Ellensburg is home to the third rarest gemstone found around the world: the Ellensburg Blue Agate. Blues started drawing attention around the 1920s and have become more popular throughout the years, being reclassified to many as a precious gem. The Kittitas Indians were those who first discovered these hidden beauties. Because of its elegance, the tribal chiefs were the only individuals allowed to wear this magnificent gem until they became distributed.
These rare stones were formed in the sedimentary rock found near the Teanaway basalt. Formed by fluid, dense with minerals, flowing into the cracks found in the sedimentary stone, the stones were then transformed into veins of agate. After some time, these veins would erode and conform to the Ellensburg Blue Agate we see today. After formation, the stones were transported to the Ellensburg area by an extinct river that flowed through the Grand Canyon Notch many years ago. This area of the Grand Canyon can be found northwest of Ellensburg. That said, by around the 1940s, the agate beds had become depleted from rock hunters and tourists trudging around the soil, searching for the Blue Agate. High traffic in the past has caused the hunt for the Ellensburg gem to become more challenging with a rare chance of success.
How to Identify an Ellensburg Blue Agate
How can you tell if the stone you found is genuinely an Ellensburg Blue Agate? There are a couple of questions you can ask yourself. What color is the rock? An Ellensburg Blue Agate comes in a variety of blue shades. This spectrum of color can encompass a dark royal blue to a color imitating a light blue sky. The next question to be asked, what markings can be described upon the stone? This is an important question because not only does the color vary, but you will also find that no stone has the same markings. You can find Blues with cloudy images, streaks, and circular bands. It can be challenging to decipher if the stone is that of an Ellensburg Blue Agate because the stones themselves vary greatly. You will notice that a Blue Agate is extremely hard by its mineral structure. When tested on a MOHs scale of 1 - 10 (10 being the hardest), a Blue's hardness will come back 7.5 or harder. Gems found on or around the earth's surface are often oval-shaped and small.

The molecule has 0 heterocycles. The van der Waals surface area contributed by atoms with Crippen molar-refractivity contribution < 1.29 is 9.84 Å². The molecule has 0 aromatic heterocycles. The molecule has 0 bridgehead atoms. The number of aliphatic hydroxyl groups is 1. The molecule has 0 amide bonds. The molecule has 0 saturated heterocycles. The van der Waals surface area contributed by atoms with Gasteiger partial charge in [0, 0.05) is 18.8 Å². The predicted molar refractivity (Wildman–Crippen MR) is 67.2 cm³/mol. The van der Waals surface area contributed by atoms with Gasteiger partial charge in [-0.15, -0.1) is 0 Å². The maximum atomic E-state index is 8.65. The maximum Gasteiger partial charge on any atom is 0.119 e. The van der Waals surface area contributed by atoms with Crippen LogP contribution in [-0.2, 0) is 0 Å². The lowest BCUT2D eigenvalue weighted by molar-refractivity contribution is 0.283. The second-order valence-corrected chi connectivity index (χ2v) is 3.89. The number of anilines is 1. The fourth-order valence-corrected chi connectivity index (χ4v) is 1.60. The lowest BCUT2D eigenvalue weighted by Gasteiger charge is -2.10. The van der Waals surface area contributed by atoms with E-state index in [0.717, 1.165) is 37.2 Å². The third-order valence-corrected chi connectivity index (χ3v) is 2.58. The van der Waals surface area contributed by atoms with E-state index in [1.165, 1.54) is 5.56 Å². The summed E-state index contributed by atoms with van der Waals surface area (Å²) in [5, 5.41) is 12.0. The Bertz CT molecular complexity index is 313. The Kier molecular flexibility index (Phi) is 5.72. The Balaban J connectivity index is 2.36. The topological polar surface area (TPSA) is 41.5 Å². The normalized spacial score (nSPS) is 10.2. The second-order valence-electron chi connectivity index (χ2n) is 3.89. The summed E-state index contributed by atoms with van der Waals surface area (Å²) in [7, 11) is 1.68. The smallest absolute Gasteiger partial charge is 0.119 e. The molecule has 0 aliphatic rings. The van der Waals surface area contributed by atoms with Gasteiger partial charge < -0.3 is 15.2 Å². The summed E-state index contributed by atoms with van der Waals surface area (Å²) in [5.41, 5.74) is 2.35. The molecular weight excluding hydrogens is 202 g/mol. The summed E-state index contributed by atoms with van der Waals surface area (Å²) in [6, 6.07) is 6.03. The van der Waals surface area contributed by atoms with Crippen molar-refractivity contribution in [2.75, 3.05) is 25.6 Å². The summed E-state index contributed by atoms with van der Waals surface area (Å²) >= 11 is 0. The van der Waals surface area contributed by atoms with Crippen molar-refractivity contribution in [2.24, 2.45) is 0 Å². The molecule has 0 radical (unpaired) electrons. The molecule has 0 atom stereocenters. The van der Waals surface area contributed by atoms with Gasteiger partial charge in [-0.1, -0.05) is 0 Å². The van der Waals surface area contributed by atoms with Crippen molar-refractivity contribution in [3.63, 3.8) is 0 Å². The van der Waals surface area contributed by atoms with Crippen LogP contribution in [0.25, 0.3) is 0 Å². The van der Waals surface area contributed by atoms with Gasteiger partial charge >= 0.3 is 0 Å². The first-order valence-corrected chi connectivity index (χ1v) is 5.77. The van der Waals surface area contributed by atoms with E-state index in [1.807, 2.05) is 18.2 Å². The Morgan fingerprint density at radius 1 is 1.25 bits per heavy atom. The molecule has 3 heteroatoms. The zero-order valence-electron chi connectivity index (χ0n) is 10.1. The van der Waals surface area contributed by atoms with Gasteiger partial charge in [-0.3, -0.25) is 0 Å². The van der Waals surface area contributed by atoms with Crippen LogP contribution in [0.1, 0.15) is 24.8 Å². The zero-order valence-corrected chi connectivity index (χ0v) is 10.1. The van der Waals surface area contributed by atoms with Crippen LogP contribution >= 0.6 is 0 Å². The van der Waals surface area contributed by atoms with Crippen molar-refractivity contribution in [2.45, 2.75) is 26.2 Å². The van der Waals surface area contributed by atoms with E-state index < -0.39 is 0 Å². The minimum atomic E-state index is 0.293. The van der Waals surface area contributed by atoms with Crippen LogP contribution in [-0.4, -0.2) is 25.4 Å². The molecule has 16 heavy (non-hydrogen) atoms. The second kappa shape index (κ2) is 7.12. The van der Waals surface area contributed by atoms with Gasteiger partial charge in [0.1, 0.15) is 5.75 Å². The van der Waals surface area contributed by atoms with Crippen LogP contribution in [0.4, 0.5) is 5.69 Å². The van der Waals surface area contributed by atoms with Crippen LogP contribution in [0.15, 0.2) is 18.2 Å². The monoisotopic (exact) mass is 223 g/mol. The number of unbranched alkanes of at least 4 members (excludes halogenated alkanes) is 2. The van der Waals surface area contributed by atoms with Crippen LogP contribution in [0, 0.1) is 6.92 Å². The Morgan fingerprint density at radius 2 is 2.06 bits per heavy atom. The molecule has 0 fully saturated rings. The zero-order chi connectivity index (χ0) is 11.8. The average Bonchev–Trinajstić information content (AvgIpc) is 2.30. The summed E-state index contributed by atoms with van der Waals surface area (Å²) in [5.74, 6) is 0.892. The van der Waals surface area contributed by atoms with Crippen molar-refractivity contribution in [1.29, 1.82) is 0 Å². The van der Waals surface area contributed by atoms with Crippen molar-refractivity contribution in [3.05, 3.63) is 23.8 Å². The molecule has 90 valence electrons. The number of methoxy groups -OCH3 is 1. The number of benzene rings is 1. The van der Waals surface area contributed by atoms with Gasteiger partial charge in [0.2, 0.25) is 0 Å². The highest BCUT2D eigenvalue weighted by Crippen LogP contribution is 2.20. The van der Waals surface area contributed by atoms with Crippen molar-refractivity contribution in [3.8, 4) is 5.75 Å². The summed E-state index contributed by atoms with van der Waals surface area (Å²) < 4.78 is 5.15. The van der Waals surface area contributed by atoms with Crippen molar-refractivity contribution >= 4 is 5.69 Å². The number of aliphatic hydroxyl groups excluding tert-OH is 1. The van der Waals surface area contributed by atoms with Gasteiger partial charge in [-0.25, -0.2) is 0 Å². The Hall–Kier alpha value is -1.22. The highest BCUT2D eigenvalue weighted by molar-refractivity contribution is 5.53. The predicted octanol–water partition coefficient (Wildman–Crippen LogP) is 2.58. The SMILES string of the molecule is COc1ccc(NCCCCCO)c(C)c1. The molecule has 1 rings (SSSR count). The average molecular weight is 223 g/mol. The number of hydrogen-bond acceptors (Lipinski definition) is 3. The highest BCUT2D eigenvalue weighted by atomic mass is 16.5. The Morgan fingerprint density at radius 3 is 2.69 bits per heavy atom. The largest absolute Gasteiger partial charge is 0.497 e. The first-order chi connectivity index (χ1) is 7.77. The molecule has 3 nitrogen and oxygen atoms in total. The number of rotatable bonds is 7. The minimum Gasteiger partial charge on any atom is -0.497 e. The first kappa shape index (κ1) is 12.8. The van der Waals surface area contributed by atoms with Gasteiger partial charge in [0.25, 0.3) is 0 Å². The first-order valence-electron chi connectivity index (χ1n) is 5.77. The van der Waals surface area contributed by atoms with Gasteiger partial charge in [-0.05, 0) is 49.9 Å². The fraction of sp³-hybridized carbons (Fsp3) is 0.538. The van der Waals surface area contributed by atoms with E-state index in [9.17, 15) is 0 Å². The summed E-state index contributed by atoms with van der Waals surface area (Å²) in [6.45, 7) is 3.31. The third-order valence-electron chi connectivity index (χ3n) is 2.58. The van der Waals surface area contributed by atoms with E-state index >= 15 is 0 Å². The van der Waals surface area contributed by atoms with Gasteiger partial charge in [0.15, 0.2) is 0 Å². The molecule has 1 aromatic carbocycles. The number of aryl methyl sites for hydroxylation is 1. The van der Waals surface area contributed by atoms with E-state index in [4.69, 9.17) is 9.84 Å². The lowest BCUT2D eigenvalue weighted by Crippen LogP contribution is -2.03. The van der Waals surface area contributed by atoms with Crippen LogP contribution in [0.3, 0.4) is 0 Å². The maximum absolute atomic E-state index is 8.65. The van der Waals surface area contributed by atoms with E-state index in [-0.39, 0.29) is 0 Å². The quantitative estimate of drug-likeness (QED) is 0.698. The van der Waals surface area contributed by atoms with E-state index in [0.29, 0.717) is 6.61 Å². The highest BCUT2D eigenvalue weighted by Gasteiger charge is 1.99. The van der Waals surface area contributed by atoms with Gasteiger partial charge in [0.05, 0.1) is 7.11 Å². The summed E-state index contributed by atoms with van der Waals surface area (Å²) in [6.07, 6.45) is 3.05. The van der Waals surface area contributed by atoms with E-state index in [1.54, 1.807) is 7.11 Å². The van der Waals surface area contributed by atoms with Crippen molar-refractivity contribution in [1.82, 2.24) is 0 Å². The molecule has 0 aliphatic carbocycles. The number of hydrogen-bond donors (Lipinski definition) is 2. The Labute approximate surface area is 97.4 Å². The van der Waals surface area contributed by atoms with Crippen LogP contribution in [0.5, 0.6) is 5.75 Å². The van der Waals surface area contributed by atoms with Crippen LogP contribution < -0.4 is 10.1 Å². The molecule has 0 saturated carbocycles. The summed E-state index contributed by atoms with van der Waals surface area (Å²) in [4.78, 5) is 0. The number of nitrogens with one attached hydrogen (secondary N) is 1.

For those who look for the luxury of an easy purchase, there are many online options. However, if you are looking for an in-person examination of Ellensburg Blues, Ireland Jewelers in Cle Elum allows you to view their variety of Blues, which have been created into finished pieces. Their prices can range from $80 to $175. You will be amazed at how these rare stones are being shaped to create beautiful pieces of jewelry for you or your loved ones. If you did happen to acquire a gem and wish to authenticate the stone, the owner of Ireland Jewelers has been known to warrant stones individuals are looking to sell.
If you are an explorer and wish to search for your very own rare gem, you can! Right here in Ellensburg! If you want to go rockhounding for one of these Blues, your best bet is making a trip to Rock N' Tomahawk Ranch. This 160-acre stretch of land can be found on Upper Green Canyon Road. After a $5 entrance fee and a brief orientation regarding how to find your Blues, you are free to roam the land. Remember, the stone is super rare; if you come back empty-handed, that is okay! There are many other things you may find upon your journey around the grounds. It is said that the best time to hunt is during early summer after the winter weather has nudged the newer gems to the earth's surface.
Kittitas County Historical Museum
If you cannot find an elusive Ellensburg Blue Agate, you are not out of luck. The Kittitas County Historical Museum currently has several Ellensburg Blues on display for you to observe and learn a great deal more on. Visit the museum during a future visit to experience more!